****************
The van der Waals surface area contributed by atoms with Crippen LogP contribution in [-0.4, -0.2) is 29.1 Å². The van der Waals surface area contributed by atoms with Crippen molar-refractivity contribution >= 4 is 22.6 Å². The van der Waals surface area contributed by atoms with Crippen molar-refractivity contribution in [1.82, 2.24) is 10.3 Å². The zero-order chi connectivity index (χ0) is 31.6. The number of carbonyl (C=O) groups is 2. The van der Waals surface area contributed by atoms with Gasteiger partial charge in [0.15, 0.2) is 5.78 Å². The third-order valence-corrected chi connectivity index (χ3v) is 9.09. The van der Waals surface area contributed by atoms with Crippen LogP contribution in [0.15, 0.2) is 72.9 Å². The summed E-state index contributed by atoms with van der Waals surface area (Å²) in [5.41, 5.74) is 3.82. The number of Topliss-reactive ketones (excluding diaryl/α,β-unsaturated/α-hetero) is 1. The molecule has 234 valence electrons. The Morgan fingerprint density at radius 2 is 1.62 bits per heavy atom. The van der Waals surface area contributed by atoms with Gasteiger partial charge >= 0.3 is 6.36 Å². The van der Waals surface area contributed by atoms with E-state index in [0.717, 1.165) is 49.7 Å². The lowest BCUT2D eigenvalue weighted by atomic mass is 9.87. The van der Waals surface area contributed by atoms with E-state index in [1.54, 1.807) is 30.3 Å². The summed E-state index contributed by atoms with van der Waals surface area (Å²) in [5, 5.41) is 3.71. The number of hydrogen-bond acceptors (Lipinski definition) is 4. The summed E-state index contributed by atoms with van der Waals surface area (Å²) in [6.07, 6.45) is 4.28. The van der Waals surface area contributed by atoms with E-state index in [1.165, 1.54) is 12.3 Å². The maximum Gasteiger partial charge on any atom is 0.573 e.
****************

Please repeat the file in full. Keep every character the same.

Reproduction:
The van der Waals surface area contributed by atoms with Crippen LogP contribution in [-0.4, -0.2) is 29.1 Å². The van der Waals surface area contributed by atoms with Crippen molar-refractivity contribution >= 4 is 22.6 Å². The van der Waals surface area contributed by atoms with Crippen molar-refractivity contribution in [1.82, 2.24) is 10.3 Å². The zero-order chi connectivity index (χ0) is 31.6. The number of carbonyl (C=O) groups is 2. The van der Waals surface area contributed by atoms with Gasteiger partial charge in [0.15, 0.2) is 5.78 Å². The third-order valence-corrected chi connectivity index (χ3v) is 9.09. The van der Waals surface area contributed by atoms with Crippen LogP contribution in [0.15, 0.2) is 72.9 Å². The summed E-state index contributed by atoms with van der Waals surface area (Å²) in [5.41, 5.74) is 3.82. The number of Topliss-reactive ketones (excluding diaryl/α,β-unsaturated/α-hetero) is 1. The molecule has 234 valence electrons. The Morgan fingerprint density at radius 2 is 1.62 bits per heavy atom. The van der Waals surface area contributed by atoms with Gasteiger partial charge >= 0.3 is 6.36 Å². The van der Waals surface area contributed by atoms with E-state index in [0.717, 1.165) is 49.7 Å². The lowest BCUT2D eigenvalue weighted by atomic mass is 9.87. The van der Waals surface area contributed by atoms with E-state index in [1.54, 1.807) is 30.3 Å². The summed E-state index contributed by atoms with van der Waals surface area (Å²) in [5, 5.41) is 3.71. The number of hydrogen-bond acceptors (Lipinski definition) is 4. The summed E-state index contributed by atoms with van der Waals surface area (Å²) in [6.07, 6.45) is 4.28. The van der Waals surface area contributed by atoms with E-state index in [1.165, 1.54) is 12.3 Å². The maximum Gasteiger partial charge on any atom is 0.573 e.